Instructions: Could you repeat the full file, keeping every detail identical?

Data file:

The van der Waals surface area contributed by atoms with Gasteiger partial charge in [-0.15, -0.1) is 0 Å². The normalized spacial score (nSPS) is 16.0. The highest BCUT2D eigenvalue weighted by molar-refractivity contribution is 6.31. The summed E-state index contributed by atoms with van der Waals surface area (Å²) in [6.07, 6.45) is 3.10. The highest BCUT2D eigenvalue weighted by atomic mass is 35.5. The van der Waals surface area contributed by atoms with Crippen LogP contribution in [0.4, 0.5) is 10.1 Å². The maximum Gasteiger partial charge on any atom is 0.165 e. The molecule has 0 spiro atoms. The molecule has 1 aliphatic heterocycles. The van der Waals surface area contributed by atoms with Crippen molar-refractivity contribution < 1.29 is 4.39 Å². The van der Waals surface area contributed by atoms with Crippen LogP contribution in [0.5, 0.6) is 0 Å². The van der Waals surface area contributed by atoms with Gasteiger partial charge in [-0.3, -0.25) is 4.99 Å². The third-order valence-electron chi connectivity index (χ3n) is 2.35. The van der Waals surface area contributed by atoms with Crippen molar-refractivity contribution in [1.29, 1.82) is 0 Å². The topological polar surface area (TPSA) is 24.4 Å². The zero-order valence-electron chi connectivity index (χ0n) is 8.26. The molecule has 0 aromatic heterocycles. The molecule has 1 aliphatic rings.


The van der Waals surface area contributed by atoms with Gasteiger partial charge in [-0.15, -0.1) is 0 Å². The normalized spacial score (nSPS) is 16.0. The highest BCUT2D eigenvalue weighted by molar-refractivity contribution is 6.31. The summed E-state index contributed by atoms with van der Waals surface area (Å²) in [6.07, 6.45) is 3.10. The highest BCUT2D eigenvalue weighted by atomic mass is 35.5. The van der Waals surface area contributed by atoms with Crippen LogP contribution in [0.4, 0.5) is 10.1 Å². The maximum Gasteiger partial charge on any atom is 0.165 e. The molecule has 0 spiro atoms. The molecule has 1 aliphatic heterocycles. The van der Waals surface area contributed by atoms with Crippen molar-refractivity contribution < 1.29 is 4.39 Å². The van der Waals surface area contributed by atoms with Crippen LogP contribution in [0.5, 0.6) is 0 Å². The van der Waals surface area contributed by atoms with Gasteiger partial charge in [-0.3, -0.25) is 4.99 Å². The third-order valence-electron chi connectivity index (χ3n) is 2.35. The van der Waals surface area contributed by atoms with Crippen molar-refractivity contribution in [1.29, 1.82) is 0 Å². The topological polar surface area (TPSA) is 24.4 Å². The zero-order valence-electron chi connectivity index (χ0n) is 8.26. The molecule has 0 aromatic heterocycles. The molecule has 1 aliphatic rings.